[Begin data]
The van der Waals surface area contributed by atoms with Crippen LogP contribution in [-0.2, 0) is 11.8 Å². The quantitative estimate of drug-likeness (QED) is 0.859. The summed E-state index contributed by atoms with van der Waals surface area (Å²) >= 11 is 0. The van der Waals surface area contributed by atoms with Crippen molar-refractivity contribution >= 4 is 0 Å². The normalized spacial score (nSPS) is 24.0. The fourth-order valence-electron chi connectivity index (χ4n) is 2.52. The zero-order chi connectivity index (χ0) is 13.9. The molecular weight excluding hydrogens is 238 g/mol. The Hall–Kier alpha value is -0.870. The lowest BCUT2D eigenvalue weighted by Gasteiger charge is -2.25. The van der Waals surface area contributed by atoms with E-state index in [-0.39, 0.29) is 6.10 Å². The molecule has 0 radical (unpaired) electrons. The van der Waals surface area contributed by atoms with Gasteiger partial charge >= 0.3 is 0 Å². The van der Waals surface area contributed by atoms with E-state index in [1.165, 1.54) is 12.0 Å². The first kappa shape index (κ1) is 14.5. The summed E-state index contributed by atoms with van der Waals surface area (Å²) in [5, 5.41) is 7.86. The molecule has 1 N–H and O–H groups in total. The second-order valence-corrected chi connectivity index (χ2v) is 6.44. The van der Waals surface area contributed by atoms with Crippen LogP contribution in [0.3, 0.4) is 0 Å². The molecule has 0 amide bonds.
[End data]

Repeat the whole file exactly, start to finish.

The van der Waals surface area contributed by atoms with Crippen LogP contribution in [-0.2, 0) is 11.8 Å². The quantitative estimate of drug-likeness (QED) is 0.859. The summed E-state index contributed by atoms with van der Waals surface area (Å²) >= 11 is 0. The van der Waals surface area contributed by atoms with Crippen molar-refractivity contribution >= 4 is 0 Å². The normalized spacial score (nSPS) is 24.0. The fourth-order valence-electron chi connectivity index (χ4n) is 2.52. The zero-order chi connectivity index (χ0) is 13.9. The molecular weight excluding hydrogens is 238 g/mol. The Hall–Kier alpha value is -0.870. The lowest BCUT2D eigenvalue weighted by Gasteiger charge is -2.25. The van der Waals surface area contributed by atoms with E-state index in [-0.39, 0.29) is 6.10 Å². The molecule has 0 radical (unpaired) electrons. The van der Waals surface area contributed by atoms with Gasteiger partial charge >= 0.3 is 0 Å². The van der Waals surface area contributed by atoms with E-state index in [1.165, 1.54) is 12.0 Å². The first kappa shape index (κ1) is 14.5. The summed E-state index contributed by atoms with van der Waals surface area (Å²) in [5, 5.41) is 7.86. The molecule has 1 N–H and O–H groups in total. The second-order valence-corrected chi connectivity index (χ2v) is 6.44. The van der Waals surface area contributed by atoms with Crippen LogP contribution in [0.3, 0.4) is 0 Å². The molecule has 0 amide bonds.